Wei Zhang, Xiaolin Song, Lina Zhai, Jianshu Guo, Xinying Zheng, Lili Zhang, Meng Lv, Lingfei Hu, Dongsheng Zhou, Xiaolu Xiong and Wenhui Yang
Pneumonic plague, caused by Yersinia pestis, is an infectious disease with high mortality rates unless treated early with antibiotics. Currently, no FDA-approved vaccine against plague is available for human use. The capsular antigen F1, the low-calcium-response V antigen (LcrV), and the recombinant fusion protein (rF1-LcrV) of Y. pestis are leading subunit vaccine candidates under intense investigation; however, the inability of recombinant antigens to provide complete protection against pneumonic plague in animal models remains a significant concern. In this study, we compared immunoprotection against pneumonic plague provided by rF1, rV10 (a truncation of LcrV), and rF1-V10, and vaccinations delivered via aerosolized intratracheal (i.t.) inoculation or subcutaneous (s.c.) injection. We further considered three vaccine formulations: conventional liquid, dry powder produced by spray freeze drying, or dry powder reconstituted in PBS. The main findings are: (i) rF1-V10 immunization with any formulation via i.t. or s.c. routes conferred 100% protection against Y. pestis i.t. infection; (ii) rF1 or rV10 immunization using i.t. delivery provided significantly stronger protection than rF1 or rV10 immunization via s.c. delivery; and (iii) powder formulations of subunit vaccines induced immune responses and provided protection equivalent to those elicited by unprocessed liquid formulations of vaccines. Our data indicate that immunization with a powder formulation of rF1-V10 vaccines via an i.t. route may be a promising vaccination strategy for providing protective immunity against pneumonic plague.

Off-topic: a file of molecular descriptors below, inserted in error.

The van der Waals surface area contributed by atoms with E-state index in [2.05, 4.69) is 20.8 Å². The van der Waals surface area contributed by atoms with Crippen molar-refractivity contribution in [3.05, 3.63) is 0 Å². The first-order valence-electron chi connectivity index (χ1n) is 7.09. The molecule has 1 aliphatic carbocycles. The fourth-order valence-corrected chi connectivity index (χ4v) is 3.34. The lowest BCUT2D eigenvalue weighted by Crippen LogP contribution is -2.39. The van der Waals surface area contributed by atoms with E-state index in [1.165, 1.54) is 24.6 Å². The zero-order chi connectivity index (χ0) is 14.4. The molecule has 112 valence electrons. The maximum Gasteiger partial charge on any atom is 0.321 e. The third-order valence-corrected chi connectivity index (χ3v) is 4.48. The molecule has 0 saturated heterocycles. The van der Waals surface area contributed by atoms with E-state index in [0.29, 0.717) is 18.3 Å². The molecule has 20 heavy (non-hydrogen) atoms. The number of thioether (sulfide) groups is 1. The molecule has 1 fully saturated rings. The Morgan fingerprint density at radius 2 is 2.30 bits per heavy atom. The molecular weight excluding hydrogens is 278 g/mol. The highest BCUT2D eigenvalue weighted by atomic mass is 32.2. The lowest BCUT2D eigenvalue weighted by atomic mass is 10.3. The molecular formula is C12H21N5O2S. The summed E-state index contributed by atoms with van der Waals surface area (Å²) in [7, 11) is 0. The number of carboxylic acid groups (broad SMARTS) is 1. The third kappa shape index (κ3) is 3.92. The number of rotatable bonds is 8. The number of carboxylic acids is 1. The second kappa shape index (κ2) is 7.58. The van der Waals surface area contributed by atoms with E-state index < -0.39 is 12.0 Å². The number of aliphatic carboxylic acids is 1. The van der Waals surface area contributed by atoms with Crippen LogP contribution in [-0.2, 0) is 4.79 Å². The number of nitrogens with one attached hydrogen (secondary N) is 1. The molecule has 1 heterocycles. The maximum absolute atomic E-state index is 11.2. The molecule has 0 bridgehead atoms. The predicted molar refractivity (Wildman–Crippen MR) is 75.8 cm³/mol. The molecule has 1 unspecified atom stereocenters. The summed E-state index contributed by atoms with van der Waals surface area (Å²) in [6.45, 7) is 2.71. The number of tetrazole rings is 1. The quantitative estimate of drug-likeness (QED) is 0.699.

Yersinia pestis, pneumonic plague, subunit vaccine, rF1-V10, dry powder formulation, aerosolized intratracheal inoculation, mucosal immune response